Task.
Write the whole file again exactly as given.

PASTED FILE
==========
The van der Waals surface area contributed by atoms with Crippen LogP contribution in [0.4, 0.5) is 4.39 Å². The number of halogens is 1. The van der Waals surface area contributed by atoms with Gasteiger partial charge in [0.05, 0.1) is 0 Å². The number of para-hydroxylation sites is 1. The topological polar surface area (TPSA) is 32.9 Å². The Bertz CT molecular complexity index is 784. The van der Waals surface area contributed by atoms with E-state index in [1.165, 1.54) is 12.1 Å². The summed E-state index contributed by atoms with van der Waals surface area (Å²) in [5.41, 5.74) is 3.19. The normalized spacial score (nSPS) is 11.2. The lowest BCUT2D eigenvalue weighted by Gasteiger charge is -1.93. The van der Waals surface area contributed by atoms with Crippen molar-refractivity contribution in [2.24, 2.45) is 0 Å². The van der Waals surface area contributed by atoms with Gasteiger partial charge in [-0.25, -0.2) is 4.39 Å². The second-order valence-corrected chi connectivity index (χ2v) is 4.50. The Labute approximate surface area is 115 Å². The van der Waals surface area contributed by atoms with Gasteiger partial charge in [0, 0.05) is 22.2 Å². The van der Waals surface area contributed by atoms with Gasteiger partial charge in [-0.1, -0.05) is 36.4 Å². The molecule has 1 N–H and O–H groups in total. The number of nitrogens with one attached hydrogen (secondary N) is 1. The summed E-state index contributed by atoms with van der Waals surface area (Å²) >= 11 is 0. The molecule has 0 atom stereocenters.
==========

The van der Waals surface area contributed by atoms with Crippen LogP contribution in [0.4, 0.5) is 4.39 Å². The number of halogens is 1. The van der Waals surface area contributed by atoms with Gasteiger partial charge in [0.05, 0.1) is 0 Å². The number of para-hydroxylation sites is 1. The topological polar surface area (TPSA) is 32.9 Å². The Bertz CT molecular complexity index is 784. The van der Waals surface area contributed by atoms with E-state index in [1.165, 1.54) is 12.1 Å². The summed E-state index contributed by atoms with van der Waals surface area (Å²) in [5.41, 5.74) is 3.19. The normalized spacial score (nSPS) is 11.2. The lowest BCUT2D eigenvalue weighted by Gasteiger charge is -1.93. The van der Waals surface area contributed by atoms with Crippen molar-refractivity contribution in [2.24, 2.45) is 0 Å². The van der Waals surface area contributed by atoms with Gasteiger partial charge in [-0.25, -0.2) is 4.39 Å². The second-order valence-corrected chi connectivity index (χ2v) is 4.50. The Labute approximate surface area is 115 Å². The van der Waals surface area contributed by atoms with Gasteiger partial charge in [0, 0.05) is 22.2 Å². The van der Waals surface area contributed by atoms with Gasteiger partial charge in [-0.1, -0.05) is 36.4 Å². The molecule has 1 N–H and O–H groups in total. The number of nitrogens with one attached hydrogen (secondary N) is 1. The summed E-state index contributed by atoms with van der Waals surface area (Å²) >= 11 is 0. The molecule has 0 atom stereocenters.